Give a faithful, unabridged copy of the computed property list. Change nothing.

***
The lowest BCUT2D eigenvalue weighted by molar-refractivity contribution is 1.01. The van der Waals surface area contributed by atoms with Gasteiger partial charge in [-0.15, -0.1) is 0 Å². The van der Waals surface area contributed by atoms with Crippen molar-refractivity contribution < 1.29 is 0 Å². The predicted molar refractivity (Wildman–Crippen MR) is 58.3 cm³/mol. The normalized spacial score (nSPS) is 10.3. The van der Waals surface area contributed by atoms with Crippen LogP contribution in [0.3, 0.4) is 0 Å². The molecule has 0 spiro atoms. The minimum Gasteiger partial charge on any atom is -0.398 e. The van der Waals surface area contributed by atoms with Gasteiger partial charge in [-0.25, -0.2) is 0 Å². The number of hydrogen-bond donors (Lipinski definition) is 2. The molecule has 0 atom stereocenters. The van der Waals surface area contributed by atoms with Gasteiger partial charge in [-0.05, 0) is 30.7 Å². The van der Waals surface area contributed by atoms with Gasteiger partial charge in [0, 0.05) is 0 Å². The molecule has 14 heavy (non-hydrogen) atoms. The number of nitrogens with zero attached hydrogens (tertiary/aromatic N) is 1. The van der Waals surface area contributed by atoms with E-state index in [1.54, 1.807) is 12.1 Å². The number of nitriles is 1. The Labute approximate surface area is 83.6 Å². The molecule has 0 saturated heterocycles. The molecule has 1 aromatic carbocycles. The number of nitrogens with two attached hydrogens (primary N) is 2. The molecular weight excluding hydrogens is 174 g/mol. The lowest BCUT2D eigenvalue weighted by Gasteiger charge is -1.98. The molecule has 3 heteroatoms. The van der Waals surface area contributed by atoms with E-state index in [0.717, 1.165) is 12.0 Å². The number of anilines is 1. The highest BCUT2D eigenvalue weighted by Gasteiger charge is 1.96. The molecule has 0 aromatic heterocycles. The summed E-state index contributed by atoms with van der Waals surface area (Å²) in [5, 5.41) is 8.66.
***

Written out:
The lowest BCUT2D eigenvalue weighted by molar-refractivity contribution is 1.01. The van der Waals surface area contributed by atoms with Gasteiger partial charge in [-0.15, -0.1) is 0 Å². The van der Waals surface area contributed by atoms with Crippen molar-refractivity contribution < 1.29 is 0 Å². The predicted molar refractivity (Wildman–Crippen MR) is 58.3 cm³/mol. The normalized spacial score (nSPS) is 10.3. The van der Waals surface area contributed by atoms with Crippen LogP contribution in [0.3, 0.4) is 0 Å². The molecule has 0 spiro atoms. The minimum Gasteiger partial charge on any atom is -0.398 e. The van der Waals surface area contributed by atoms with Gasteiger partial charge in [-0.25, -0.2) is 0 Å². The number of hydrogen-bond donors (Lipinski definition) is 2. The molecule has 0 atom stereocenters. The van der Waals surface area contributed by atoms with Gasteiger partial charge in [-0.05, 0) is 30.7 Å². The van der Waals surface area contributed by atoms with Gasteiger partial charge in [0, 0.05) is 0 Å². The molecule has 14 heavy (non-hydrogen) atoms. The number of nitrogens with zero attached hydrogens (tertiary/aromatic N) is 1. The van der Waals surface area contributed by atoms with E-state index in [1.54, 1.807) is 12.1 Å². The number of nitriles is 1. The Labute approximate surface area is 83.6 Å². The molecule has 0 saturated heterocycles. The molecule has 1 aromatic carbocycles. The number of nitrogens with two attached hydrogens (primary N) is 2. The molecular weight excluding hydrogens is 174 g/mol. The lowest BCUT2D eigenvalue weighted by Gasteiger charge is -1.98. The molecule has 3 heteroatoms. The van der Waals surface area contributed by atoms with E-state index in [0.717, 1.165) is 12.0 Å². The number of anilines is 1. The highest BCUT2D eigenvalue weighted by Gasteiger charge is 1.96. The molecule has 0 aromatic heterocycles. The summed E-state index contributed by atoms with van der Waals surface area (Å²) in [5, 5.41) is 8.66.